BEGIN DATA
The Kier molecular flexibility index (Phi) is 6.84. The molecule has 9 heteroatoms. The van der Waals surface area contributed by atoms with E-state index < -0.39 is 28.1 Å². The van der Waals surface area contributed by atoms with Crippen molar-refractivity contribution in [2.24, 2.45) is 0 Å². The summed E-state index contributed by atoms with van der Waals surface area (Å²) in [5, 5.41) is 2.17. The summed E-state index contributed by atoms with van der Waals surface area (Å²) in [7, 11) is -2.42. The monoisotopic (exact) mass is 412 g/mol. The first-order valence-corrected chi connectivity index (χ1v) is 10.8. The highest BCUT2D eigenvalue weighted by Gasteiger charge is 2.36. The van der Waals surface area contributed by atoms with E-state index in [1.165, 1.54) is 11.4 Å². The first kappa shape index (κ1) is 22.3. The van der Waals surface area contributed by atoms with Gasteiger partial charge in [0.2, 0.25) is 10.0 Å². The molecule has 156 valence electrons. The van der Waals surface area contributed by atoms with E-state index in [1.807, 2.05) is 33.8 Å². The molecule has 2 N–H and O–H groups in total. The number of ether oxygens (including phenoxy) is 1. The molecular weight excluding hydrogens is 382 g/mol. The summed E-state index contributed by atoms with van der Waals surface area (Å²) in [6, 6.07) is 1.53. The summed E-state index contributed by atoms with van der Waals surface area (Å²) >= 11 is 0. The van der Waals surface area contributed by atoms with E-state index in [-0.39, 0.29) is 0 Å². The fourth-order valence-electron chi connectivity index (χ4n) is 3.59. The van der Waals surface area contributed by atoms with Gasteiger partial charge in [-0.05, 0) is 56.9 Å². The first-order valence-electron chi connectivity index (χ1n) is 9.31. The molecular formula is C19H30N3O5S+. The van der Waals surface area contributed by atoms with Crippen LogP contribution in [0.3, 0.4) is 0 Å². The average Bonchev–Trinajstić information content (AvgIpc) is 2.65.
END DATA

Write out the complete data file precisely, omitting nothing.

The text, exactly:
The Kier molecular flexibility index (Phi) is 6.84. The molecule has 9 heteroatoms. The van der Waals surface area contributed by atoms with E-state index < -0.39 is 28.1 Å². The van der Waals surface area contributed by atoms with Crippen molar-refractivity contribution in [2.24, 2.45) is 0 Å². The summed E-state index contributed by atoms with van der Waals surface area (Å²) in [5, 5.41) is 2.17. The summed E-state index contributed by atoms with van der Waals surface area (Å²) in [7, 11) is -2.42. The monoisotopic (exact) mass is 412 g/mol. The first-order valence-corrected chi connectivity index (χ1v) is 10.8. The highest BCUT2D eigenvalue weighted by Gasteiger charge is 2.36. The van der Waals surface area contributed by atoms with E-state index in [1.165, 1.54) is 11.4 Å². The first kappa shape index (κ1) is 22.3. The van der Waals surface area contributed by atoms with Gasteiger partial charge in [0.2, 0.25) is 10.0 Å². The molecule has 156 valence electrons. The van der Waals surface area contributed by atoms with E-state index in [1.807, 2.05) is 33.8 Å². The molecule has 2 N–H and O–H groups in total. The number of ether oxygens (including phenoxy) is 1. The molecular weight excluding hydrogens is 382 g/mol. The summed E-state index contributed by atoms with van der Waals surface area (Å²) in [6, 6.07) is 1.53. The summed E-state index contributed by atoms with van der Waals surface area (Å²) >= 11 is 0. The van der Waals surface area contributed by atoms with E-state index in [-0.39, 0.29) is 0 Å². The fourth-order valence-electron chi connectivity index (χ4n) is 3.59. The van der Waals surface area contributed by atoms with Gasteiger partial charge in [-0.05, 0) is 56.9 Å². The first-order valence-electron chi connectivity index (χ1n) is 9.31. The molecular formula is C19H30N3O5S+. The van der Waals surface area contributed by atoms with Crippen LogP contribution in [0.3, 0.4) is 0 Å². The average Bonchev–Trinajstić information content (AvgIpc) is 2.65.